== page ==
The headline that caught my attention on Presidents Day could not have been starker, colder: “Intense Republican Hate Is Skewing Obama Polls.”
It’s ironic because only a few days before, a number of pollsters had shown the president actually doing better in the popularity contest, even reaching 50 percent approval. But as we all know, these numbers don’t really mean much, especially when he’s not running for reelection.
No, it was the hate part that stopped me in my tracks. How can one compare the evil in the world — Boko Haram, ISIS, the murdering of innocent women and children — with President Obama’s health care policy? Have we so cheapened the meaning of evil that we’ve forgotten that disagreement and debate are at the core of democracy? Are we teaching our children that if we don’t like a bill that’s passed, then we have the right to hate the people who voted for it?
Words have power. To hate the president of the United States is not just about Barack Obama; it’s about the rule of law, the system under which we live that allows us to live in harmony even and especially when we disagree. It’s easy to turn on a microphone and rant and rave about how you hate this one and that one, as if it’s mere fodder for humor. But democracy depends on trust — trust that we will play by the rules, win or lose.
Adults teach their children good sportsmanship: Shake hands; it’s a game. But the game we’re playing now is fueled by nuclear power and Islamist extremism, and to pretend that somehow our president is nothing more than one of those haters endangers not only the president, but all of us.
It’s not President Reagan we were celebrating on Monday, or President Kennedy or President Johnson or President Obama. We were celebrating a country that lives under the rule of law, follows decisions even if it disagrees with them and recognizes that some issues may not be resolved, but always maintains respect for the final judgment.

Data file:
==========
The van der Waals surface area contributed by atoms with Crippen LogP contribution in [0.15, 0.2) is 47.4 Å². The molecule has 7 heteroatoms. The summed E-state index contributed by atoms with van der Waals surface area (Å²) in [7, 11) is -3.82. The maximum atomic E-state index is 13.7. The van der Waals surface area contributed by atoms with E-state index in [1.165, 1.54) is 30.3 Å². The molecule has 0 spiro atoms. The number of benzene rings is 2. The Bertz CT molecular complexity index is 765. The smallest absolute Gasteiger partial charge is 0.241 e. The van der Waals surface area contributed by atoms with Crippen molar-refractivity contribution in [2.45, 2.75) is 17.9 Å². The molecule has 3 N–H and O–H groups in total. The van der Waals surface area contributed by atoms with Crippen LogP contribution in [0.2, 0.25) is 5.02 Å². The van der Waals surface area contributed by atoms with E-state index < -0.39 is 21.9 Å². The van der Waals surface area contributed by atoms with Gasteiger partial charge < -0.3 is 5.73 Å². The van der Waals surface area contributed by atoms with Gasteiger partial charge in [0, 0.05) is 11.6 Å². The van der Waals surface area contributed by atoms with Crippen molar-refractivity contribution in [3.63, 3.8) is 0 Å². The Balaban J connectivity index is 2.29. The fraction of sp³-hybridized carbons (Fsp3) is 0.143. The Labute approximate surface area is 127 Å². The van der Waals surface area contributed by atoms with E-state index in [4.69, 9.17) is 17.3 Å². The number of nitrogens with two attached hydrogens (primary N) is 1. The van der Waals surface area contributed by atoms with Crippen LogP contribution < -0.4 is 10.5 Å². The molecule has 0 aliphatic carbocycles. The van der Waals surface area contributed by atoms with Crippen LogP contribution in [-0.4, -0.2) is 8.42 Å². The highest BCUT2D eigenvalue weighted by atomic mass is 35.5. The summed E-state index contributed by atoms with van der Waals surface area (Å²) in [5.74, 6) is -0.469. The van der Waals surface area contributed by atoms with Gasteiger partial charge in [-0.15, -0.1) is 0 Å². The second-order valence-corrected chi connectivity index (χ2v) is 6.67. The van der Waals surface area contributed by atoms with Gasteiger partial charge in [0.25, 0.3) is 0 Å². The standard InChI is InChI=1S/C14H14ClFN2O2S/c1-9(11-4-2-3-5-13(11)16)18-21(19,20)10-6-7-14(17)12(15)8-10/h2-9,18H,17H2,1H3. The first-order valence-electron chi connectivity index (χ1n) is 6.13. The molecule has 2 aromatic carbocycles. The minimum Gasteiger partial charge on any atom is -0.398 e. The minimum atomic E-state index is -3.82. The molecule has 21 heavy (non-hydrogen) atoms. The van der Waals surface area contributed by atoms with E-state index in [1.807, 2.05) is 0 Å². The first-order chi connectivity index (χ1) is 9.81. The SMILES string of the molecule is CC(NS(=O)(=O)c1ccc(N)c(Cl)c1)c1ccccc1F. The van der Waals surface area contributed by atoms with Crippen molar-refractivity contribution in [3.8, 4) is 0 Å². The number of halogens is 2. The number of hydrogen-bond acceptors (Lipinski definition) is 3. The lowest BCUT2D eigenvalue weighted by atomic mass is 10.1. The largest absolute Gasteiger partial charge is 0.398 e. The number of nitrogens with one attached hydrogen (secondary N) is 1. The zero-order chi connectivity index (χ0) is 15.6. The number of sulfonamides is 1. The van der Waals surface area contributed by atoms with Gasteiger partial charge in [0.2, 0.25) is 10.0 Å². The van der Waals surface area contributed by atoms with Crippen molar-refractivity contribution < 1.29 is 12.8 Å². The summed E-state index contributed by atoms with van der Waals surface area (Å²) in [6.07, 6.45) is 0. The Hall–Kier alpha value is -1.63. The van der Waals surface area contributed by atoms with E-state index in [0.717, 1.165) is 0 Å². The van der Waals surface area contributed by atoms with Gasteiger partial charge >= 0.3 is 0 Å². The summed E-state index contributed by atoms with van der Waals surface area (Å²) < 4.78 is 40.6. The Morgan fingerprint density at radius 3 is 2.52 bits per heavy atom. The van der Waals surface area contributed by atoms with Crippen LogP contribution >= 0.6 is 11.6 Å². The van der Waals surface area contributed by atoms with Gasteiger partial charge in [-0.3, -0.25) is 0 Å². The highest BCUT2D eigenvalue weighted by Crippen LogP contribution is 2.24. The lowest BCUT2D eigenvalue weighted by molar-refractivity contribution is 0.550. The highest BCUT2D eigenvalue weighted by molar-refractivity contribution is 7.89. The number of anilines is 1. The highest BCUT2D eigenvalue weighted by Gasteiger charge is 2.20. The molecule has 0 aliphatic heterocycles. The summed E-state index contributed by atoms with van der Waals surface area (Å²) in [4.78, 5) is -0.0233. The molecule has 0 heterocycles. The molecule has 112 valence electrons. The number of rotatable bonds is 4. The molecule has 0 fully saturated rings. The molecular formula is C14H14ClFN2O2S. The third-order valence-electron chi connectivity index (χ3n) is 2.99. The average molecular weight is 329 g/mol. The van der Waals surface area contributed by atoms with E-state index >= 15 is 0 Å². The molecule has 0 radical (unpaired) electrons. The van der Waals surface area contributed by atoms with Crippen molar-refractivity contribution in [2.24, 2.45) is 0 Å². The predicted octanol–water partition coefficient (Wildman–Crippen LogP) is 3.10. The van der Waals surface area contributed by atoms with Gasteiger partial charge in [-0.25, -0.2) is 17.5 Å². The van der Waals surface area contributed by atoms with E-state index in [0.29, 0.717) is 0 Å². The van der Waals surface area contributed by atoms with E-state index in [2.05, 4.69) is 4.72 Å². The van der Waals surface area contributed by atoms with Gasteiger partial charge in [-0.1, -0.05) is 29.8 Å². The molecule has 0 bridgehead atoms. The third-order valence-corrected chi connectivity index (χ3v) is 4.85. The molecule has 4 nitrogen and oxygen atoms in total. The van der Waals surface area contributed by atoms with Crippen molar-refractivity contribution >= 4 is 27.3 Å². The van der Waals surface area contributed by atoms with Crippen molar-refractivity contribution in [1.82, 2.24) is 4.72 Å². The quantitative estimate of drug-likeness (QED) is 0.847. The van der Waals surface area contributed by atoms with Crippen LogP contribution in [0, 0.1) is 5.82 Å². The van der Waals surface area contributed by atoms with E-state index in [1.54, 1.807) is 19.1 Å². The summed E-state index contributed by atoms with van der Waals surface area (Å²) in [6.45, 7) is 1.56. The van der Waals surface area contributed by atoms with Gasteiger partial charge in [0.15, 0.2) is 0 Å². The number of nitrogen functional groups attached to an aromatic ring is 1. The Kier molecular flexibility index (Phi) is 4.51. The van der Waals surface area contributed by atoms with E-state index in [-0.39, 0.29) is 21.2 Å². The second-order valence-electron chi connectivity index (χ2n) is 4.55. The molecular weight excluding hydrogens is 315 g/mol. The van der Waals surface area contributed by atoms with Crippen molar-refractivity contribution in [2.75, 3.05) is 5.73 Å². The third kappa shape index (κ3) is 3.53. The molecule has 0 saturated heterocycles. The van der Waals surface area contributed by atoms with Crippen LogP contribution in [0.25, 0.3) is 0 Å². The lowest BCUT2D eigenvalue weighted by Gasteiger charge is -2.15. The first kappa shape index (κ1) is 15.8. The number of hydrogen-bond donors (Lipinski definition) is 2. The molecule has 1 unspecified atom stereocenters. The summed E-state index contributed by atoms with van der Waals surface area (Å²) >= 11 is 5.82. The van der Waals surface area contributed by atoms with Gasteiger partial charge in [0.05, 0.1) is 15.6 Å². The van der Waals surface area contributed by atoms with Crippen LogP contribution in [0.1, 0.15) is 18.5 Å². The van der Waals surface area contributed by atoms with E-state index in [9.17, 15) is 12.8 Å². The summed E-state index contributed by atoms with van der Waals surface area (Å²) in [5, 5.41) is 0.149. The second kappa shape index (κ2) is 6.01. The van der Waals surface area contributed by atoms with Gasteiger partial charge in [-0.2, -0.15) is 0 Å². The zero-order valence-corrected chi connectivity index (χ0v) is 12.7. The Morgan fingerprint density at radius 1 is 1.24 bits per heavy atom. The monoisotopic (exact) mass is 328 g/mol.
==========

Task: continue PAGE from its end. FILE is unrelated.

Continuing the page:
Who are these Obama “haters”? Who else do they teach their children to hate? What do they think their children understand when they hear such talk of hate? With so many dangers in the world, gratuitous viciousness not only increases the threat to our president, but to our society.
Many years ago, I was invited to serve on a panel for the presidency at the Ronald Reagan Presidential Library. I was the only Democrat. Tough spot. The first question out of the box for me was did I respect Ronald Reagan as a great president. My answer was simple: I disagreed with Reagan on many issues, but I respected him as a man of integrity and considered him to be my president. Most of the audience booed when I said that. Mrs. Reagan sent me flowers — a class act then, as always.
I’m sure there were instances in which my liberal friends loudly chanted their hatred for George W. Bush. It wasn’t right then, either. Maintaining a stable democracy may look easy, but when you look around the world, you realize just how difficult it is. It stands on the goodwill and decency of all of us who gathered Monday in support of all of our presidents.